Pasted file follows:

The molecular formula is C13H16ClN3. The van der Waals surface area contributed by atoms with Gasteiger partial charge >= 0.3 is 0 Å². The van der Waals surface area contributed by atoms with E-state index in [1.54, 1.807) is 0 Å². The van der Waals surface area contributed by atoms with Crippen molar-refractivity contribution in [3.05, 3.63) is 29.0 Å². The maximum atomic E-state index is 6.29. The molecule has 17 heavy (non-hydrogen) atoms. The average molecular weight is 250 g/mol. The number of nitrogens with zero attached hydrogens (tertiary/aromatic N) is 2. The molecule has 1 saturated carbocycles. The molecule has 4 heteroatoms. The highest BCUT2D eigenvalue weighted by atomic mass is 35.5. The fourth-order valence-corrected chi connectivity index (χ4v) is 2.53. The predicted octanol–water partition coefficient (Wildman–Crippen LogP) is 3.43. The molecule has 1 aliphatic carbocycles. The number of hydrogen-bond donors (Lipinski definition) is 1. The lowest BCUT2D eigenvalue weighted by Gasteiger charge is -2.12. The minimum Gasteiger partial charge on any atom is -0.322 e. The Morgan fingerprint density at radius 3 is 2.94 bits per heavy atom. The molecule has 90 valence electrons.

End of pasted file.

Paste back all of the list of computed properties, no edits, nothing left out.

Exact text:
The molecular formula is C13H16ClN3. The van der Waals surface area contributed by atoms with Gasteiger partial charge >= 0.3 is 0 Å². The van der Waals surface area contributed by atoms with E-state index in [1.54, 1.807) is 0 Å². The van der Waals surface area contributed by atoms with Crippen molar-refractivity contribution in [3.05, 3.63) is 29.0 Å². The maximum atomic E-state index is 6.29. The molecule has 17 heavy (non-hydrogen) atoms. The average molecular weight is 250 g/mol. The number of nitrogens with zero attached hydrogens (tertiary/aromatic N) is 2. The molecule has 1 saturated carbocycles. The molecule has 4 heteroatoms. The highest BCUT2D eigenvalue weighted by atomic mass is 35.5. The fourth-order valence-corrected chi connectivity index (χ4v) is 2.53. The predicted octanol–water partition coefficient (Wildman–Crippen LogP) is 3.43. The molecule has 1 aliphatic carbocycles. The number of hydrogen-bond donors (Lipinski definition) is 1. The lowest BCUT2D eigenvalue weighted by Gasteiger charge is -2.12. The minimum Gasteiger partial charge on any atom is -0.322 e. The Morgan fingerprint density at radius 3 is 2.94 bits per heavy atom. The molecule has 90 valence electrons.